On This Gay Day: Drag drama at theatre bar

Drag Drama

On this day in 1989, the cash box for the Westside Observer was stolen

The Westside Observer was for many years the source of news and information for Perth’s LGBTIQ+ communities. When it was launched in 1988 the A5 sized magazine cost $2 a copy, but the cover price was abandoned not long after.

Back in the late 1980s, when homosexuality was still officially illegal in Western Australia, you could only pick up queer press in queer venues like Connections, The Red Lion and a few adult shops. To pay for the magazine, readers were asked to put their $2 into a cash jar that sat alongside each stack of the latest issue.

On the 11th May 1989 there was an incident at Arpi’s Theatre Bar at the Perth Concert Hall, the bar was a popular haunt for the LGBTIQ+ community. Staff noticed the cash tin for the magazine had suddenly disappeared, suspicion turned to a woman and her male companion who had been sitting nearby.

Staff confronted the woman in the venue’s bathroom where she was found with the missing cash tin. She threatened them with a syringe claiming it was infected with HIV. Police arrived and arrested the pair, they later pleaded ‘not guilty’ to the offence. A week later the cash tin at Connections Nightclub was also stolen, but on this occasion the culprit got away.

In the pages of the June edition of the Westside Observer the incident was reported, in the article the author laments “This sort of conduct should be frowned on by the gay community, it’s not only stealing, but stealing from ‘family’.” The author also asserted that more needed to be done to stop reinforcing negative images of the community in the eyes of the police and the general public.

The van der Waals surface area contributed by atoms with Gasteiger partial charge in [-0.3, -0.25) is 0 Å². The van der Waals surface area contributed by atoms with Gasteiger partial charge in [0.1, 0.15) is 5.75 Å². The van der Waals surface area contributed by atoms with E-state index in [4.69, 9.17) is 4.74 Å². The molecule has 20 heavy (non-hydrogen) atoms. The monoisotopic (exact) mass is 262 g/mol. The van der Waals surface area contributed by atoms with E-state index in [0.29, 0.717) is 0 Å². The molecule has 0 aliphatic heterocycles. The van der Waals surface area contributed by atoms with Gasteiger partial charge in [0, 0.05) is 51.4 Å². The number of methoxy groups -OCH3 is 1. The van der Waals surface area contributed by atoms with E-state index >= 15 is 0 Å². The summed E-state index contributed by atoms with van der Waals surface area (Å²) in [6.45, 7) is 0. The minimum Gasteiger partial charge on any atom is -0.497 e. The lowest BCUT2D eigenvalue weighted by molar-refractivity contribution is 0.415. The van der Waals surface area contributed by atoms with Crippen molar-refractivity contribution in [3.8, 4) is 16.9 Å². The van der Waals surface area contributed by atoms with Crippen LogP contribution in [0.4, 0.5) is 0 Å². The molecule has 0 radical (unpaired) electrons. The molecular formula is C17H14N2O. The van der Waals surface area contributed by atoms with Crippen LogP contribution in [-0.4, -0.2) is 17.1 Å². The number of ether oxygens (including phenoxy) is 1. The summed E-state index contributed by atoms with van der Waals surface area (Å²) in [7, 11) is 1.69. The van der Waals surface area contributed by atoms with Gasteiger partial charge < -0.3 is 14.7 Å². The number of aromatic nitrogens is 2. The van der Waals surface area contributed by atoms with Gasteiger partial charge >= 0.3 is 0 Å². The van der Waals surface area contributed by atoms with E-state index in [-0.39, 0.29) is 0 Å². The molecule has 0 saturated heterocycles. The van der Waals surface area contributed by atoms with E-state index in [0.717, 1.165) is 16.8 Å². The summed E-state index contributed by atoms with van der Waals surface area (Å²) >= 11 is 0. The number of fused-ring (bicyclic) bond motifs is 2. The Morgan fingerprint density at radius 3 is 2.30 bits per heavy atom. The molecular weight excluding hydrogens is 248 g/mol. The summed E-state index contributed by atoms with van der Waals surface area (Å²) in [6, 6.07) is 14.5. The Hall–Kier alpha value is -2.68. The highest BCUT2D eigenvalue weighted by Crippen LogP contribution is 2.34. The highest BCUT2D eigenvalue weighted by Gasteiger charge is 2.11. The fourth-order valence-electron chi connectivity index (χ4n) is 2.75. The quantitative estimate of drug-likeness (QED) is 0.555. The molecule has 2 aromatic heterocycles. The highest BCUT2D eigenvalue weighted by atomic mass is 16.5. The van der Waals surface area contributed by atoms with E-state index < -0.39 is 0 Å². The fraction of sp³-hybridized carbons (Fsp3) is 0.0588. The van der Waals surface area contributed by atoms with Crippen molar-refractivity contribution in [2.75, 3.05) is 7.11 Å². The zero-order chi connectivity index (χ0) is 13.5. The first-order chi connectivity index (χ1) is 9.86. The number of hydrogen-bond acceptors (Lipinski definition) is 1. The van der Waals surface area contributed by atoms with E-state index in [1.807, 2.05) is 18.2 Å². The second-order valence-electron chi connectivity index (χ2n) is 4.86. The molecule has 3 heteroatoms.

Shortly after these incidents the business model for LGBTIQ+ publishing changed, the magazine dropped its cover charge and became free for anyone who wanted a copy. A value that has continued to this day through the Westside Observer, shOUT, and now OUTinPerth – where there are still no paywalls.

You can always drop some money in our digital cash box though, by signing up to Patreon or giving to our GoFundMe.

Frank Thring

Australian actor Frank Thring was born on this day in 1926

Frank Thring was born in Melbourne in 1926, while he was known as Frank Thring Jr in his youth, he was actually Francis William Thring IV, his father, grandfather and great grandfather all having carried the same name.

His father was a film producer in the 1920s, notably producing the silent feature The Sentimental Bloke, and the younger Thring appeared in the film. Sadly Frank Thring III passed away in 1936, when his son was just 10 years old. The family operated Melbourne radio station 3XY, and as a fifteen year old young Frank began working at the station as a thespian and an announcer.

After serving in the airforce during World War II, in 1945 Frank began acting on stage, and within a decade he was staring in shows in London’s West End. He then made the move to Hollywood and some of his most memorable roles including playing Pontius Pilate in the 1959 film Ben Hur, and as Al Kadir, Emir of Valencia in El Cid. 

He acted in films, theatre and television over the next several decades including appearing in Against the Wind, Bodyline, Skippy the Bush Kangaroo and Mad Max Beyond Thunderdome.

He was known for his flamboyant persona, and was a regular guest on chat shows, where he regaled audiences with his storytelling skills. He also wrote a regular column in TV Week. He almost always dressed in black, his collar upturned, and a large medallion around his neck.

He married actress Joan Cunliffe in the 1950s but it ended in divorce. She would go on to be the manager of both Rudolph Nureyev and Dame Margot Fonteyn. Frank Thring died from oesophagal cancer in 1994, he was 68 years old.

Take a look at Frank Thring proving to be a challenging guest for Craig McLaughlin, who was filling on for Steve Vizard, on an edition of Tonight Live in the early 1990’s. 

OIP Staff


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